The split in the United Church

The United Church of Canada – making the Anglican Church of Canada look like a bastion of orthodoxy. ;-)

The United Church of Canada, which was formed 86 years ago with the grand vision to bring Protestants together “in one glorious national church,” is undergoing one of the most precipitous slides in modern religious history.

In the midst of a breathtaking erosion in its membership, the church is undertaking what some call a great experiment to redefine itself through an intense engagement with the surrounding secular world; whether it be through advocating for the environment, fighting for the rights of homosexuals to marry or taking on the cause of the Palestinians, the church has attempted to blur the boundaries between religion and the broader society.

Supporters believe this strategy will eventually right the ship because they are following the word of God to engage in the world.

To others, though, the United Church is engaged in a self-destructive act, aiming to be so many things to so many people that it will morph into just another social advocacy group disconnected from 2,000 years of Christian tradition. Critics say there is a severe lack of orthodoxy, lax demands on belief and even too much latitude for ministers who can question the existence of God and the divinity of Christ.

Connie denBok, a United Church minister in Toronto, is among those who despair that the church has become so much of the world, so focused on popular issues, that it is evolving away from the core of Christianity.

“In the 1960s and ’70s we became embarrassed about Jesus. And so we distanced ourselves from Jesus, and the point is without Jesus there’s no point in having a church. iTunes has better music and the NDP has better policies; everything else we do now somebody else does way better. The only thing we can do is this Jesus thing,” she said.

“I would say that the United Church no longer has many unifying factors.”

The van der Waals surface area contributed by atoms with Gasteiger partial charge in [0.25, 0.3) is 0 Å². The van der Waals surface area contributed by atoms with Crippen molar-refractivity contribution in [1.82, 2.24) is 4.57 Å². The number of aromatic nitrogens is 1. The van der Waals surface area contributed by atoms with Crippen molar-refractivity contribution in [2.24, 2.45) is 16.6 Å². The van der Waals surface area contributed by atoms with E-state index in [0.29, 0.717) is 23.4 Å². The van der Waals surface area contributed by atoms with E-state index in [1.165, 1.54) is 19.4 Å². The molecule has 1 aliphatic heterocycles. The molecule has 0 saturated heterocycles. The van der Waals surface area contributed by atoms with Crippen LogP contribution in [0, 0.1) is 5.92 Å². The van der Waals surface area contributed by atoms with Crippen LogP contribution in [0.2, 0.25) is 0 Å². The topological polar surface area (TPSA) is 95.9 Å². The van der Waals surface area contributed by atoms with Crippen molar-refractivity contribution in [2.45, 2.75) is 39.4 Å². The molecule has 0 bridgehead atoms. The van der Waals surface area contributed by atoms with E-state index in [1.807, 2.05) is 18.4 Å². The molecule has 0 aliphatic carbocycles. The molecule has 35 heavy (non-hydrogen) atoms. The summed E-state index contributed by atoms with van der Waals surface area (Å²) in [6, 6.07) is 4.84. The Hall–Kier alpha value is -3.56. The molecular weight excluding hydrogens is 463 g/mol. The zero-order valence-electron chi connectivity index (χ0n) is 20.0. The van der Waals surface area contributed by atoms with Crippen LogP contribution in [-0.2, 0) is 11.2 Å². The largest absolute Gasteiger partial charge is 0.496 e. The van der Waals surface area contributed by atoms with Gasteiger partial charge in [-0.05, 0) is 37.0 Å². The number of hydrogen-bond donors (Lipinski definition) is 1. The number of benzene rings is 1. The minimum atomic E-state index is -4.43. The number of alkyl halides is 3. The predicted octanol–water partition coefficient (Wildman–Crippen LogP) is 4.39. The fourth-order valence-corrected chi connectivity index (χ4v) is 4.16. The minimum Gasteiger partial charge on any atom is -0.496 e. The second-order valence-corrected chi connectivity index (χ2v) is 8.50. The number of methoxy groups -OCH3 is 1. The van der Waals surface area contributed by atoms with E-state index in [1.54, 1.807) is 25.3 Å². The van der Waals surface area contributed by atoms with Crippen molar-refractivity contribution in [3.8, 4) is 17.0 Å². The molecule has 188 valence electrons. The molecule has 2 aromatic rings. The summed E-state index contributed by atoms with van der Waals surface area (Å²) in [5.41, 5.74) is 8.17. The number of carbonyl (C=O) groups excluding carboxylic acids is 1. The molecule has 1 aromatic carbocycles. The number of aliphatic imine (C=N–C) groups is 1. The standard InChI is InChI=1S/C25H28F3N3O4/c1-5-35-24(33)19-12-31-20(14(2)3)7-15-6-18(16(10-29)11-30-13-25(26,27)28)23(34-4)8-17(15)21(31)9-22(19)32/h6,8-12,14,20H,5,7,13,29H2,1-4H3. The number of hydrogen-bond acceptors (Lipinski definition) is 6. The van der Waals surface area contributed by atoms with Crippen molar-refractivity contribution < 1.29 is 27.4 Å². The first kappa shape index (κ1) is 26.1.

In 1926, Congregationalists, Methodists and Presbyterians joined to create a church with 600,000 members — which rose to a peak of 1.1 million by 1964. Today, estimates put membership at around 500,000 and falling.

A recent issue of the United Church Observer, the official magazine of the United Church of Canada, had more than two pages of letters, many seething with indignation and spilling over with a frustration that has likely been building for years. The article that prompted the intense reaction was a look at a movement among some United Church parishes called post-theism, a moving away from God and Jesus and the Bible, and toward, as the article put it, “intellectual satisfaction and nurturing and inspiration … the traditional format fails to offer.”

“I have come to the conclusion the United Church has finally lost it,” one letter writer said

“When I read your story … I said to myself, ‘No wonder the United Church is fractured,’ ” said another.

The article centred on Reverend Gretta Vosper, an avowed atheist and minister in Toronto, who wrote a popular book about her disbelief a few years ago called With Or Without God.

Rev. Vosper, who would be considered a heretic in any other denomination and likely dumped out on her ear, is tolerated in some quarters of the United Church, even to the point of enthusiasm.

“I celebrate Gretta and others like her who cause us to think more deeply about the nature of our faith,” said Ms. Tindal, the church’s Moderator.

“One of the things we’re seeing is a greater tolerance for paradox. What Gretta has done has ignited a fresh conversation and invigorated the discussion. This is in the DNA of our Church: to invite this open, deep broad conversation to be the body of Christ.

“Besides, you can’t talk about post-theism without talking about God,” she explained, pointing out the positive side of having a minister who is an atheist.

Rev. Vosper has not been the only point of theological controversy within the United Church.

In 1997, then-moderator Bill Phipps, said the divinity of Jesus and the reality of heaven and hell were irrelevant.

“I don’t believe Jesus was God, but I’m no theologian,” Rev. Phipps said at the time.

In 2008, then-moderator David Giuliano said of Ms. Vosper: “I don’t remember Jesus requiring anyone to subscribe to a doctrine before he healed them. To suggest that one needs to subscribe to a narrow understanding of who God is and who Jesus is seems antithetical to the understanding I have of Jesus revealed in the Gospels.” He also suggested the term Christian was outdated.

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One Response to The split in the United Church

  1. David says:

    Mardi Tindal, the Moderator of the United Church, has responded to the article here.

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